The UK’s dominant services sector picked up speed in February, according to the latest survey snapshot, implying that the overall economy maintained its momentum in the first quarter of 2018.

The Purchasing Managers’ Index for services came in at 54.5 in the month, up from 53 in January and outstripping City of London expectations of a 53.3 reading. 

Any reading above 50 signals expansion.

It follows disappointing February PMI readings for construction and manufacturing last week, but services account for almost 80 per cent of output, meaning it is the most significant indicator of the three.

“The PMI surveys so far collectively point to the economy growing by nearly 0.4 per cent in the first quarter to indicate that a resiliently steady pace of expansion has been maintained,” said Chris Williamson of IHS Markit, which compiles the survey.

The PMI showed cost pressures for services firms moderating to their lowest for a year and a half.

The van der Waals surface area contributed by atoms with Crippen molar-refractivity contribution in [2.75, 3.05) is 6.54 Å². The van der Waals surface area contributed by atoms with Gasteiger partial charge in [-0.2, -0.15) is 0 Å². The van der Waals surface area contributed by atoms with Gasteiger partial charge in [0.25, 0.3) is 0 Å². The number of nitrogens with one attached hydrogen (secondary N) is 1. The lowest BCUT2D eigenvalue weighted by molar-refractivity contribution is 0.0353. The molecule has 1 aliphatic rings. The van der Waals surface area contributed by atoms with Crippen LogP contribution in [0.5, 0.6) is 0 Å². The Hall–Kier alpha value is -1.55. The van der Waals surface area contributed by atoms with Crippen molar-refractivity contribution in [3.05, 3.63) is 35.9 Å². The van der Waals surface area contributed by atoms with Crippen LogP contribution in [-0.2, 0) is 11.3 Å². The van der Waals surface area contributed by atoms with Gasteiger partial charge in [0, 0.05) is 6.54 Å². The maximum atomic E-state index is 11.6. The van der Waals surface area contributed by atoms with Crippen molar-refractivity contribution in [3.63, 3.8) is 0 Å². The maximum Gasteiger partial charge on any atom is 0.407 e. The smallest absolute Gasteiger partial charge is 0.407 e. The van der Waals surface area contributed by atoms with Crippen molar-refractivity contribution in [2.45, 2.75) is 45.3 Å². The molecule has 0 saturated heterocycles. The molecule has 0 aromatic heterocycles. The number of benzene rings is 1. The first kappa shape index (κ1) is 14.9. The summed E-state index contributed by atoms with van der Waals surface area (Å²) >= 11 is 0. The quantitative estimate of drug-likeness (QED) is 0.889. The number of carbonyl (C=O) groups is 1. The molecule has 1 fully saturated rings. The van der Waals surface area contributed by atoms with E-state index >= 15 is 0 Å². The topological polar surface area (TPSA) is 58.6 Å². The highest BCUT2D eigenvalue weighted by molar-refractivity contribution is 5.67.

Business-to-business work was higher, but weak household budgets remained a drag, firms reported.

“It was business customers that had the confidence to forge ahead with orders, as consumers hesitated over concerns about possible rate rises impacting on their household budgets and what the future could hold,” said Duncan Brock of the Chartered Institute of Procurement & Supply, which sponsors the survey.

The services PMI covers services industries ranging from transport companies, to financial firms, to hotels and restaurants, although it does not cover shops and other retailers.

UK GDP is estimated to have grown by 0.4 per cent in the final quarter of 2017.

Some analysts have warned that growth in the first quarter of this year could be adversely affected by last week’s snow disruption, possibly reducing the expansion to 0.2 per cent.